Today’s been a lovely warm, sunny day, after all the rain yesterday. Nathan and Julie, their cousins and friends were out playing, running in and out of the trees, skirting their village. It’s like that most days, after school and before tea.
Their favourite game is tick and chase, rushing through the muddy fields to avoid being caught. They’ve been told not to go inside the fence surrounding the field but they go anyway. It’s worth crawling under the hole they’ve dug in the earth beneath the fence to pick the succulent shoots of sweetcorn, growing on the cob. What harm can taking a few stems do when there are so many? Julie’s especially good at crawling under the fence and collects a number in her jumper, throwing them over the high fence for her friends to catch.
Other times, they like to go off into the wood, exploring for animals. They may see deer or owls, lynx or wild boar, if they’re lucky. Once, a wild boar chased Nathan, who’d got too close to the piglets back up the track and he had to scramble up a tree quick to escape.
‘Tea’s ready!’, called their mum. Her singing voice boomed across from the village to the wood. The pair knew they had to be back by the third call or else they’d be for it. Washing the floors or emptying the compost bin were two of the best kind of jobs they could be given if they let their tea go cold. There was much, much worse. Don’t even go near the compostable toilet!
They waved goodbye to their friends, who were all heading back to their homes too for their own tea. It was summer. Still time to play out after tea and chores but usually they were too tired with homework to finish. Dad made sure of that. He was convinced that if they worked hard enough and do as their teachers told them, they could each go to university, something he’d wanted to do when he was young but had never had the chance. Farming was his way of life; his father’s too.
As the late evening birdsong drifted through the open windows, they sat down to eat, scents of wild lilacs wafting in through the doorway. ‘Tell me about your day’, Sarah, their mum asked. ‘We did maths and English and sport and I may get picked for the school team, if I keep playing well’, Julie said. ‘And me!’, Nathan blurted. He was more into chess and had recently represented his county at a competition. ‘Good,’ I’m pleased to hear it.’, their mum said. ‘And you haven’t been near the field with the fence around, have you? I’ve been hearing strange stories about it and nothing that I like. It’s not like your dad’s. They’re spraying it with chemicals and goodness knows what else, besides, to deep the bugs down! I want you to stay away from it. I don’t want you eating that sweetcorn, do you hear me!’ ‘Yes, mum. We won’t, mum.’ And they exchanged glances.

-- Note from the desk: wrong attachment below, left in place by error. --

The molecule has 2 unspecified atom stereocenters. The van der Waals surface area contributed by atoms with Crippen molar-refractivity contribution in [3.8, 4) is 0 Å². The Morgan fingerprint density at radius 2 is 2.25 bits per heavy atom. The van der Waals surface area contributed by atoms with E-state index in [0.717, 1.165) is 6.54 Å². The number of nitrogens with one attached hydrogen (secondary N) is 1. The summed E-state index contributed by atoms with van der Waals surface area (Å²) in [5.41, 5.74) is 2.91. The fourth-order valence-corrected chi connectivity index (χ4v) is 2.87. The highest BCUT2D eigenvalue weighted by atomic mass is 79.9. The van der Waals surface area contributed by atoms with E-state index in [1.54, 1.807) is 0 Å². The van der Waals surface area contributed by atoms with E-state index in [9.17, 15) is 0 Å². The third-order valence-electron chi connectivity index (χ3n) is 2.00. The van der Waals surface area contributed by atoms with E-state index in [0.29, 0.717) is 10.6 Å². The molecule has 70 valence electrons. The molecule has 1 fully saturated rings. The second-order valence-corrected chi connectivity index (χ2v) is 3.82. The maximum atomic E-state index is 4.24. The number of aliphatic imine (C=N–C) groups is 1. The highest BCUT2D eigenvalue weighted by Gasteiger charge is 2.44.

Later, not far away, some musicians were starting to pick up a tune in the square. The musical notes of the accordion carried to them in the air. It was a favourite pastime of the villagers during the summer. Soon, couples and older children would be dancing. Sarah started humming the tune to herself while she was ironing. ‘Come on, kids, your tea’s ready!’, it went. She sang and hummed over, swaying from foot to foot, heel to toe dancing with the shirts and blouses.
She looked across the room to her husband, Sam, who’d fallen asleep in his favourite armchair and threw a sock at him. ‘Wake up, sleepy head. It’s time to get the kids to bed!’ ‘Right, you two, off you go. No ifs…off you go, young lady.’ Julie, at 11 years, two years older than her brother, guarded her superior status as best she could but she was no match for a determined dad. Not yet, anyway. ‘Ah, 10 more minutes, dad, please..!’ ‘Oh go on, then, but then, bed, the pair of you. I mean it. That compost bin needs putting out, you know…’ His wife raised her eyebrows but couldn’t help a smile, though she tried not to show it. ‘Ten minutes, then, then off to bed.’ They raced towards the door. ‘And don’t forget to say goodnight to your gran and grandad too.’ ‘We won’t.’ They could still start a board or a card game, they knew, before bed, before their parents came to say goodnight. Till all that was left were their dreams. Another day done, another belly full. Come soon, tomorrow!’ While outside, from deep in the heart of the forest, echoed the cry of a wild beast.
Part one of four